(This does not even take into consideration that many foreclosures are caused by adjustable rate, or “teaser” rate mortgages where the creditor “adjusted” the interest rate, and therefore payment, upward. While I agree the borrower should have understood what he or she was signing, at least recognize the lack of knowledge and/or sophistication of most borrowers compared to the banker or other lender.)
The whole thing becomes ridiculous when you realize that if I had a beach house, or a second home in the mountains, or a yacht, or an apartment building I had bought as an investment, or lived in a duplex I owned that had become “upside down”, the bankruptcy judge could “cram down” the portion of the indebtedness that was truly secured to its true value, and my payments would be reduced accordingly.
Not so for a single family home — the one thing that it is most important for them to keep, the one thing the loss of which will put them all, including the kids, out on the street. Still we talk about “family values.”
The irony of the situation is that this legislation would be in the best interest in most cases for the banks or other mortgage lenders to accept the reduced payments. If, under the present situation, they insist on the full value, which requires payments the debtor cannot afford, they will have to foreclose and end up with a house that they would be lucky to sell for the reduced $150,000, not to mention attorneys fees for the foreclosure, real estate commissions, fix up costs, etc. they will have to pay.
They would be much better off if they took the lesser monthly payments and kept their customers in the home, continuing to make payments, although admittedly for a lesser amount but for perhaps a longer period. And, best of all, if this legislation had passed, it would have encouraged lenders to modify these loans before the homeowners were forced into bankruptcy.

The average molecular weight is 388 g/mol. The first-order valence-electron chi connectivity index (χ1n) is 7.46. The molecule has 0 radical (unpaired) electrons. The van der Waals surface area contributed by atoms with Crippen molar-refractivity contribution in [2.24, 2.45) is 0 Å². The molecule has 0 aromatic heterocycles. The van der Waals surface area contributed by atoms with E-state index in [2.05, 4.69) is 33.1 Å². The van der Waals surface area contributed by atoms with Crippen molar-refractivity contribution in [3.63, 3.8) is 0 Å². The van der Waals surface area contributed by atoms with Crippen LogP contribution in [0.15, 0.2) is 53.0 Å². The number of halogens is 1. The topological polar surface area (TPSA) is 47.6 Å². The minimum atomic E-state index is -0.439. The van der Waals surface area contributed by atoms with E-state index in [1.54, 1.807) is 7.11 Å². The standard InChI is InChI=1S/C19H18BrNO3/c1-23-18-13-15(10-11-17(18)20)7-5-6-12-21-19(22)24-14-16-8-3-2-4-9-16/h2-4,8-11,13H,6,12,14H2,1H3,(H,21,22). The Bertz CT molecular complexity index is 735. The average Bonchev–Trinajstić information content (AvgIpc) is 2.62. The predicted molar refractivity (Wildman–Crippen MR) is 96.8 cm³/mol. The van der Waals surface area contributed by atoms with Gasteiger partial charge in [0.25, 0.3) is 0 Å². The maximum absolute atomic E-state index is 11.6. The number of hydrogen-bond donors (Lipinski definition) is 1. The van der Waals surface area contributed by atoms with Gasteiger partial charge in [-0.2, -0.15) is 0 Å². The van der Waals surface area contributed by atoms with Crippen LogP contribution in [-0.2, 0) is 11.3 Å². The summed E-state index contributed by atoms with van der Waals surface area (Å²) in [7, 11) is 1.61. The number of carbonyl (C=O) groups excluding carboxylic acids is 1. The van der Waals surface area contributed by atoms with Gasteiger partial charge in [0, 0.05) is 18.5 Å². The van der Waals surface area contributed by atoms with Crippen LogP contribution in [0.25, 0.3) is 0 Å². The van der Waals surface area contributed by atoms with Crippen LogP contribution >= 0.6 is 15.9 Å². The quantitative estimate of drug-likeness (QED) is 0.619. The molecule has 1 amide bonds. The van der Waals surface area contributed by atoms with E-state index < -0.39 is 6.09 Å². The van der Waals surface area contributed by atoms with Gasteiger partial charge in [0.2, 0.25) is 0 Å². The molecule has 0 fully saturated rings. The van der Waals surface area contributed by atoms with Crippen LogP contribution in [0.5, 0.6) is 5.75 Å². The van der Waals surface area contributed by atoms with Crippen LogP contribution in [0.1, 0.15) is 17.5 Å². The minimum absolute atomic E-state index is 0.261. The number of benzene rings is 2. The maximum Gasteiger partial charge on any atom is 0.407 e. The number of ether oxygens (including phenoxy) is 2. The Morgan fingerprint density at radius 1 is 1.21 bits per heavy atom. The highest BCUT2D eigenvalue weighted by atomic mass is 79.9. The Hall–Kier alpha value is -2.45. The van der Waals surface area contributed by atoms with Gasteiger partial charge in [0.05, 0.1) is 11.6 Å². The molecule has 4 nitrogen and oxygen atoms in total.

This would certainly be better for the community and neighborhood, for foreclosed homes, often with untended yards and “For Sale” signs in front of them, have a negative impact on the value of surrounding homes and the whole neighborhood. It would be better for local taxpayers, too, for the tax assessment after foreclosure would be based on the $150,000 foreclosure sale, not the $200,000 it was before foreclosure. Local tax collections would be less, meaning everyone else would have to pay more.
Lastly, the adoption of this legislation would not have cost the American taxpayer one penny. No stimulus money, no government program paying part of the homeowner’s mortgage to the bank, just allowing the bankruptcy judge to do for the home what he or she has the authority to do with that yacht.
It lost by a vote of 51-45, with 12 Democrats joining all of the Republican senators in defeating it. Even though President Obama had “talked the talk” by saying it was a key part of his plan to reduce the tide of home foreclosures, he did not actively lobby for the bill, which had previously passed the House with a wide margin.
What could have been a “win-win” for the homeowners, communities, neighbors, the American taxpayer and, in many instances whether they could see it or not, the creditors became a “lose-lose” for everyone except the banking industry lobbyists and those who receive their campaign contributions.